Manchester, UK - Rabbi: Don't Pray With Minyan On a Plane
Manchester, UK - Flying can pose all sorts of challenges, none more so than for those who are meticulous about saying their prayers at the right time of day.
A Manchester rabbi reportedly told a meeting that it is better to pray in your seat rather than risk a disruption by standing in the aisle.
He was unavailable for comment ...because he was flying when the JC tried to contact him.
But a member of his audience said that he had been concerned about the impression made on potential passengers, especially if Jews simply got up and tried to pray in a minyan.
One rabbi who could be reached, Yitzchak Shochet, the chairman of the United Synagogue’s Rabbinical Council, believed it had become more difficult to pray in a group on board.
“The airlines don’t like people congregating in the back of the plane any more,” he said. “People have become more sensitive about it since 9/11.”
But he added that recently: “My son was flying back from New York to London and he wanted to get a minyan for ma’ariv (the evening service). Initially, they were reluctant but he said ‘We’ll be quick’, and they let him go ahead.”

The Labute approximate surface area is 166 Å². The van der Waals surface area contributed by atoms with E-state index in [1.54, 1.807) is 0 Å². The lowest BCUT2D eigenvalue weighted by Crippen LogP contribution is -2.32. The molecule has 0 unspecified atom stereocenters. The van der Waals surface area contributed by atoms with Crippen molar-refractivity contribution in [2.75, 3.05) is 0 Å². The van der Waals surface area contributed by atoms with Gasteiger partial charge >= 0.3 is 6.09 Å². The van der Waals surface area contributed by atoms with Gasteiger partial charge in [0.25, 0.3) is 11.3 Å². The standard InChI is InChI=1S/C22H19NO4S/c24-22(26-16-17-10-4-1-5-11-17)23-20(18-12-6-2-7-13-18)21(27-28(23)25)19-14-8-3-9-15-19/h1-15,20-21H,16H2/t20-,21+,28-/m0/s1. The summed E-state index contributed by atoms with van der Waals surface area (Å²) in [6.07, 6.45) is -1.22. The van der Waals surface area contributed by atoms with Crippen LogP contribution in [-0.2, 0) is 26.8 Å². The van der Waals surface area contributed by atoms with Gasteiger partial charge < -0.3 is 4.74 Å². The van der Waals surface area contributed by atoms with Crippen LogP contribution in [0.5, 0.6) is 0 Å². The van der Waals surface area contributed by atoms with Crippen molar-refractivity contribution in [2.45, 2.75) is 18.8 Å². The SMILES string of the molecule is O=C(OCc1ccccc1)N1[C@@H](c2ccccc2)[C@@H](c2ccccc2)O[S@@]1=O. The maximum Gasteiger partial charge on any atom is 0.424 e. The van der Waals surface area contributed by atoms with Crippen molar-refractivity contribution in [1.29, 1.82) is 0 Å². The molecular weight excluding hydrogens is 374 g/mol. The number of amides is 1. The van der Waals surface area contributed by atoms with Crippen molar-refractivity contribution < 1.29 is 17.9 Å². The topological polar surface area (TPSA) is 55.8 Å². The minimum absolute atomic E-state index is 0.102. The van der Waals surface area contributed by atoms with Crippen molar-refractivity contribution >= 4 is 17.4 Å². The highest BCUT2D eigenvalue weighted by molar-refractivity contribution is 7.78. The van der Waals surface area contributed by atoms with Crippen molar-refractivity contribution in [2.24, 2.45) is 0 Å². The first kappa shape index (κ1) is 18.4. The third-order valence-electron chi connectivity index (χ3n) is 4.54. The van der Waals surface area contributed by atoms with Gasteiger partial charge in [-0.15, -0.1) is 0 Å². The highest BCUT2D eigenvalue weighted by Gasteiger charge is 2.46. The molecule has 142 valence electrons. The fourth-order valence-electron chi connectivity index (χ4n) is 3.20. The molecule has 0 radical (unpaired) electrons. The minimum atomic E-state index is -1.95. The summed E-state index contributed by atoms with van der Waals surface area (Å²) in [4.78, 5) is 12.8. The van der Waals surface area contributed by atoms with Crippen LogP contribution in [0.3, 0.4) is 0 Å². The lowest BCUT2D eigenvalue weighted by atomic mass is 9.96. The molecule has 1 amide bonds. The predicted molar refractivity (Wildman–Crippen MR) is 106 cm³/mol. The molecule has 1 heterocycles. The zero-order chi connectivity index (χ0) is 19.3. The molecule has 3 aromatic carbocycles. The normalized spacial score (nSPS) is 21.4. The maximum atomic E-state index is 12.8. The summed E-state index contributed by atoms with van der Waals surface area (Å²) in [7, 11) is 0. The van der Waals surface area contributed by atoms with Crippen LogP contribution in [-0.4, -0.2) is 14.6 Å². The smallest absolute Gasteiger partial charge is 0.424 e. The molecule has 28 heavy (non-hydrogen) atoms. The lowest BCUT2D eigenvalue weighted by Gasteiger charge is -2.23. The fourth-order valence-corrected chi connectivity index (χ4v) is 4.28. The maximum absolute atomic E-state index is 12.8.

One senior rabbinic figure, Dayan Yitzchak Berger of the Manchester Beth Din, took the view that if you want to hold an on-board minyan, permission is needed, not only from the crew, but also from neighboring passengers.
“If anyone objects, then you sit and daven in your seat,” he said. “One has got to think not only of oneself and one’s religious observances, but one has got to think of others.”
A few weeks ago, Dayan Berger was waiting for a flight from Tel Aviv to the UK when a man wanted a minyan to say kaddish. The problem was that passengers to London would still have time for the morning service on arrival, but the requisite hour would have passed for those going on to Manchester.
The dayan’s solution was an abbreviated service at the departure gate.
EasyJet, which recently started flying to Israel, said that it would permit a minyan after the cabin crew’s in-flight service, “although this has not happened on our flights yet”, a spokeswoman said.
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